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Index to Creationist Claims,  edited by Mark Isaak,    Copyright © 2008
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Claim CB411:

Evolution cannot explain moral behavior, especially altruism. Evolutionary fitness is selfish; individuals win only by benefitting themselves and their offspring.


Dembski, William A., 2004. Reflections on human origins.
Watchtower Bible and Tract Society. 1985. Life--How Did It Get Here? Brooklyn, NY, p. 177.


  1. The claim ignores what happens when organisms live socially. In fact, much about morals can be explained by evolution. Since humans are social animals and they benefit from interactions with others, natural selection should favor behavior that allows us to better get along with others.

    Fairness and cooperation have value for dealing with people repeatedly (Nowak et al. 2000). The emotions involved with such justice could have evolved when humans lived in small groups (Sigmund et al. 2002). Optional participation can foil even anonymous exploitation and make cooperation advantageous in large groups (Hauert et al. 2002).

    Kin selection can explain some altruistic behavior toward close relatives; because they share many of the same genes, helping them benefits the giver's genes, too. In societies, altruism benefits the giver because when others see someone acting altruistically, they are more likely to give to that person (Wedekind and Milinski 2000). In the long term, the generous person benefits from an improved reputation (Wedekind and Braithwaite 2002). Altruistic punishment (punishing another even at cost to yourself) allows cooperation to flourish even in groups of unrelated strangers; the abstract of Fehr and Gächter (2002) is worth quoting in full:

    Human cooperation is an evolutionary puzzle. Unlike other creatures, people frequently cooperate with genetically unrelated strangers, often in large groups, with people they will never meet again, and when reputation gains are small or absent. These patterns of cooperation cannot be explained by the nepotistic motives associated with the evolutionary theory of kin selection and the selfish motives associated with signalling theory or the theory of reciprocal altruism. Here we show experimentally that the altruistic punishment of defectors is a key motive for the explanation of cooperation. Altruistic punishment means that individuals punish, although the punishment is costly for them and yields no material gain. We show that cooperation flourishes if altruistic punishment is possible, and breaks down if it is ruled out. The evidence indicates that negative emotions towards defectors are the proximate mechanism behind altruistic punishment. These results suggest that future study of the evolution of human cooperation should include a strong focus on explaining altruistic punishment.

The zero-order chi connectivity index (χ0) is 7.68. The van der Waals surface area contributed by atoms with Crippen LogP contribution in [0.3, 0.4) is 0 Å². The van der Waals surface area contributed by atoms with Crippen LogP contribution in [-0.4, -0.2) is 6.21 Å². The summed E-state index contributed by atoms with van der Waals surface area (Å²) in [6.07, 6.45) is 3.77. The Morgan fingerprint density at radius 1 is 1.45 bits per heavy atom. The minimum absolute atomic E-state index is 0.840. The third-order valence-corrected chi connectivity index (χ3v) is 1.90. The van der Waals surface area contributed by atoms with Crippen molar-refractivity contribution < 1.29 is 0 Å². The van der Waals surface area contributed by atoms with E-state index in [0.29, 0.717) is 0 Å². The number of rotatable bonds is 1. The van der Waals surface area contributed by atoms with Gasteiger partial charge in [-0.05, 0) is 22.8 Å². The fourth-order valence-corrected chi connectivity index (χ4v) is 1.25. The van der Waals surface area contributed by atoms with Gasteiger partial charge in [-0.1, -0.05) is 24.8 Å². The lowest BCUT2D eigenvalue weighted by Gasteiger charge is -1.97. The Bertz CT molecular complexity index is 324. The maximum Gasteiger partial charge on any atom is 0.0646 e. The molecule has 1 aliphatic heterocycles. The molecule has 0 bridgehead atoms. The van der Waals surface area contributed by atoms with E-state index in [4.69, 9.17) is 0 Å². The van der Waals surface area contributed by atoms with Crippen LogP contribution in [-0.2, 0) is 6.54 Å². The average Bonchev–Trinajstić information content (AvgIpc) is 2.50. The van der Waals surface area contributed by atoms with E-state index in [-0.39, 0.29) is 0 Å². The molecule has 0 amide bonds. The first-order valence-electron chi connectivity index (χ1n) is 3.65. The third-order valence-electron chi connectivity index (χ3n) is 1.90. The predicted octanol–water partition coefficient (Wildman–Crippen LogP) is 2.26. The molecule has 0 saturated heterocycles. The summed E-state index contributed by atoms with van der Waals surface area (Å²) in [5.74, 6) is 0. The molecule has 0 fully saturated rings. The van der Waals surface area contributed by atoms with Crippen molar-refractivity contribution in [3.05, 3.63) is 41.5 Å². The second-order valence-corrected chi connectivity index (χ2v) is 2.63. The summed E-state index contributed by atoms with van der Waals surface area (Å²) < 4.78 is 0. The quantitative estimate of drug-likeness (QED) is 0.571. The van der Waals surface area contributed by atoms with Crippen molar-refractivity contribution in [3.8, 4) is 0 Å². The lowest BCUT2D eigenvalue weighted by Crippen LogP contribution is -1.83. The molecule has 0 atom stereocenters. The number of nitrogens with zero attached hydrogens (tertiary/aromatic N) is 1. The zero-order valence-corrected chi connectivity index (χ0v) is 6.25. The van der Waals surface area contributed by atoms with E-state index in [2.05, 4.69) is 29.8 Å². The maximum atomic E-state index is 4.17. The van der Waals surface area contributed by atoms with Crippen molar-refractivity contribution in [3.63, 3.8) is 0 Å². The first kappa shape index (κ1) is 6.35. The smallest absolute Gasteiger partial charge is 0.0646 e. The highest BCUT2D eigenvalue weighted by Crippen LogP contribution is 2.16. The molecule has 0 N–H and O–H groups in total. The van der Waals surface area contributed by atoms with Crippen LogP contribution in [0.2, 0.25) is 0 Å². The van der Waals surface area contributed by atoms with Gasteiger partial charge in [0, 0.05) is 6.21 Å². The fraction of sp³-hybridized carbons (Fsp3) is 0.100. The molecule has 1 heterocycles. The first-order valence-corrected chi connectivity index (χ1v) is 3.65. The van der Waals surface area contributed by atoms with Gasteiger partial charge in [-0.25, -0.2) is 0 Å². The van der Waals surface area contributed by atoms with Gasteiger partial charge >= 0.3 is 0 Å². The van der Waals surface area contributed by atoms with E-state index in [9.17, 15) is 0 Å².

Finally, evolution does not require that all traits be adaptive 100 percent of the time. The altruism that benefits oneself most of the time may contribute to life-risking behavior in some infrequent circumstances.

  2. This claim is an argument from incredulity. Not knowing an explanation does not mean no explanation exists. And as noted above, much of the explanation is known already.


  1. Fehr, Ernst and Simon Gächter, 2002. Altruistic punishment in humans. Nature 415: 137-140.
  2. Hauert, C., S. De Monte, J. Hofbauer and K. Sigmund, 2002. Volunteering as Red Queen mechanism for cooperation in public goods games. Science 296: 1129-1132.
  3. Nowak, M. A., K. M. Page and K. Sigmund, 2000. Fairness versus reason in the ultimatum game. Science 289: 1773-1775.
  4. Sigmund, Karl, E. Fehr and M. A. Nowak, 2002. (see below)
  5. Wedekind, C. and V. A. Braithwaite, 2002. The long-term benefits of human generosity in indirect reciprocity. Current Biology 12: 1012-1015.
  6. Wedekind, C. and M. Milinski, 2000. Cooperation through image scoring in humans. Science 288: 850-852. See also Nowak, M. A. and K. Sigmund, 2000. Shrewd investments. Science 288: 819-820.
  7. Wright, Robert, 1994. (see below)

Further Reading:

Netting, Jessa, 2000 (20 Oct.). Model of good (and bad) behaviour. Nature Science Update,

Sigmund, Karl, Ernst Fehr and Martin A. Nowak, 2002. The economics of fair play. Scientific American 286(1) (Jan.): 82-87.

Vogel, Gretchen, 2004. The evolution of the golden rule. Science 303: 1128-1131.

Wright, Robert, 1994. The Moral Animal New York: Pantheon Books.

Henrich, Joseph. 2006. Cooperation, punishment, and the evolution of human institutions. Science 312: 60-61.

Nowak, Martin A. 2006. Five rules for the evolution of cooperation. Science 314: 1560-1563.
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created 2004-9-30, modified 2008-1-4